Thursday, September 23, 2010

An App for Everything: "The Rise of 'Apps Culture'" from the Pew Research Center

The popularity of smart phones has ushered in an "apps culture," according to a recent report from the Pew Internet Project. And some surprising things are revealed about app-consciousness. Take a moment and think about the importance your phone has in your life—beyond making calls, that is (which probably actually only account for a fraction of your usage anyway). If you own a variety of smart phone, really take a moment and consider the ways the device works to connect you—to businesses, people, media, and tools. If you own a "normal" phone, you may only have a fraction of these services available, but developers have tried to increase access to "perks" such as video and the Internet on standard devices. While these features are distinct from apps, which Pew defines as software applications that "extend the phone's capabilities" instead of being hardwired into the phone, they speak to a growing demand for connectivity.

Wednesday, September 22, 2010

On My Shelf: The Search for the Codex Cardona (Review)

Part journal and part novel, The Search for the Codex Cardona is a tale of dogged persistence, forgeries, and the depths of the antiquities trade. 

Tuesday, September 21, 2010

The US Stamp Design Selection Process

Farming in the West stamp, 1898.
Credit: NYPL Digital Archives.

Following yesterday's post, and a comment about the use of the pronoun "we" in describing the significance of stamps in relation to our history, i did some digging on just exactly how images are selected for "stamphood." 

The short of it is this: The Citizen's Stamp Advisory Committee (CSAC) collects requests and suggestions from the public and makes recommendations to the Postmaster General, who appears to have a heavy hand in the designs that appear on stamps. 

Monday, September 20, 2010

The Mother Theresa Stamp and the Cultural Legacy of Postage

Unveiling of the Mother Theresa postage stamp Sept. 5th, 2010 at the National Shrine. Postmaster General Jack Potter was in attendance (immediately to the left of the stamp).

Over the recent Labor Day weekend, S and I visited Washington D.C. where purely by chance we stumbled on a stamp unveiling. We were touring the National Shrine—the mosaics are breathtaking—when we realized the ceremony occurring at the front had little to do with normal services.  The United States Post Office had a covered display at the front, so we wound our way up the side aisle and came across a placard announcing that a stamp for Mother Theresa was being issued. (This actually explained the large number of nuns present wearing her traditional white and blue sari.) So we found a spot along the wall and settled into to watch.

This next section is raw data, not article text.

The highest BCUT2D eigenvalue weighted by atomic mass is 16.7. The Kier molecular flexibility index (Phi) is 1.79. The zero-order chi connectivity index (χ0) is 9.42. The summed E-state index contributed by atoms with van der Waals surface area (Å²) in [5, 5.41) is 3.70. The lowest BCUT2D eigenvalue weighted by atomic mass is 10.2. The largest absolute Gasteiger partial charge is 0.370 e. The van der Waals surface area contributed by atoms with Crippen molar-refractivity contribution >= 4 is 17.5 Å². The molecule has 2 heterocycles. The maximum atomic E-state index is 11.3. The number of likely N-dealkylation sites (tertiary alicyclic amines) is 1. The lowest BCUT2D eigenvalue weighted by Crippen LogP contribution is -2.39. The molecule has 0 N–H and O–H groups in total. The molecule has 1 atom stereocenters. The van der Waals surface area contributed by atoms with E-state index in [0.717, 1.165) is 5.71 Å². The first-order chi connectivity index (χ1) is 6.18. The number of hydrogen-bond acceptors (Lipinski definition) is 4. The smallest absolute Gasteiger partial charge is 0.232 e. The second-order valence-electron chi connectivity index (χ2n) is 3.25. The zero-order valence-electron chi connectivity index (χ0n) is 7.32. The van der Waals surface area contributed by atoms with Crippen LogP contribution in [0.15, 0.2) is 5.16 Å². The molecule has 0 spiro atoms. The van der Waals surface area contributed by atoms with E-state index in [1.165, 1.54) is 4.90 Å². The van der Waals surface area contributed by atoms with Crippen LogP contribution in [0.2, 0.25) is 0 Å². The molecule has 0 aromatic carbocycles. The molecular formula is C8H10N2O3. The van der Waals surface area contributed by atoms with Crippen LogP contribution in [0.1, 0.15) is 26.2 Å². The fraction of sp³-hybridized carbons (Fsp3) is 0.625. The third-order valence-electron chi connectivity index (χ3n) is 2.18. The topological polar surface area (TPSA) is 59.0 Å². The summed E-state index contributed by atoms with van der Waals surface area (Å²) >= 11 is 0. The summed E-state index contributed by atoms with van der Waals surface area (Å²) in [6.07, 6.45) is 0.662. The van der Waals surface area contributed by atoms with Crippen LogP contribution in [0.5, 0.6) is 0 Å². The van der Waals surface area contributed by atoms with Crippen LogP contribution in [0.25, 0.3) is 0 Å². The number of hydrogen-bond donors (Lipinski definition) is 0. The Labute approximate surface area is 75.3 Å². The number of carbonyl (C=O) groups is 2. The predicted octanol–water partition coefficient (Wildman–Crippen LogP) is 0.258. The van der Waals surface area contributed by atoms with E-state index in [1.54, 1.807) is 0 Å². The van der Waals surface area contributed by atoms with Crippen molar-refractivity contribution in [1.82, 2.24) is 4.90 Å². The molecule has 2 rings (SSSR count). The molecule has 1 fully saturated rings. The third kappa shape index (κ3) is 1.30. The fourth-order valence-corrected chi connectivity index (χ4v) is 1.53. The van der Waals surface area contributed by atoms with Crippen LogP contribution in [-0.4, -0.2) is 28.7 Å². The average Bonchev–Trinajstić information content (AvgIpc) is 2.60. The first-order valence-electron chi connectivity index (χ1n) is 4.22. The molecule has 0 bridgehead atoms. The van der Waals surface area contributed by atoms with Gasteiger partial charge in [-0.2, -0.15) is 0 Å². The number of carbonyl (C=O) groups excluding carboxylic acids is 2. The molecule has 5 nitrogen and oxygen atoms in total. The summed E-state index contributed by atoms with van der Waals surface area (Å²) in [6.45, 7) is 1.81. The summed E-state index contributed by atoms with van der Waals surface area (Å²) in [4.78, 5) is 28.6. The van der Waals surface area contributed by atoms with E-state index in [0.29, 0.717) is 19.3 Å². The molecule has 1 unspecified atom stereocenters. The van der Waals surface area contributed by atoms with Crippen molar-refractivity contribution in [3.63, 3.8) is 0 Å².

Thursday, September 16, 2010

Can Peruvian Coffee Gain a Foothold at Home?

The lives of Peruvian coffee growers and their families are not easy. Coffee growers outside of cooperatives often don't get paid very much for their product. Often they sell beans at market to a middleman, who may sell the beans again to another contact, who may then get the beans to a known roaster and wholesaler. The beans often change hands several times—and for the local grower this means low prices for his product. And that leads to other problems.

Tuesday, September 14, 2010

Peruvian Coffee: Matching Consumption With Production

Peruvian coffee has been developed specifically for foreign markets, which allows foreign brands to hold a position of importance in the absence of a domestic presence. Brands, such as Nescafe, may have infiltrated the market and spread under the reputation of industrialism and modernity.

Monday, September 6, 2010

Trading Talent for Money

In case you haven’t heard, the economy isn’t doing so well. There are lots of everyday signs this is the case: the shuttered store fronts in neighborhoods, the reduced number of people on the commuter trains, and the increase in people asking for money.

Thursday, September 2, 2010

Baseball Fans Behaving Badly

So it's done. I've accepted it. There will be no playoff entry for the Mets this year—something that was evident earlier in the year, but the motto of this team is "Ya gotta believe." So you know, I had to believe. Am I disappointed? Yes. What fan wouldn't be? Am I surprised? No. What Mets fan would be? Does it mean that I won't be there come spring anxiously awaiting the crack of the bat? Absolutely not. Because being a fan means being a member of the team—yes, an actual member (sans the paycheck). Fans may not get time at bat, but being a fan creates a connection that goes beyond selecting a team that will represent you publicly—participation in fandom links you to wins and losses as strongly as the actual players themselves and fan response is as important to the reputation of the team as the players' own behavior. But does the nature of successful teams lend itself to unruly fan behavior?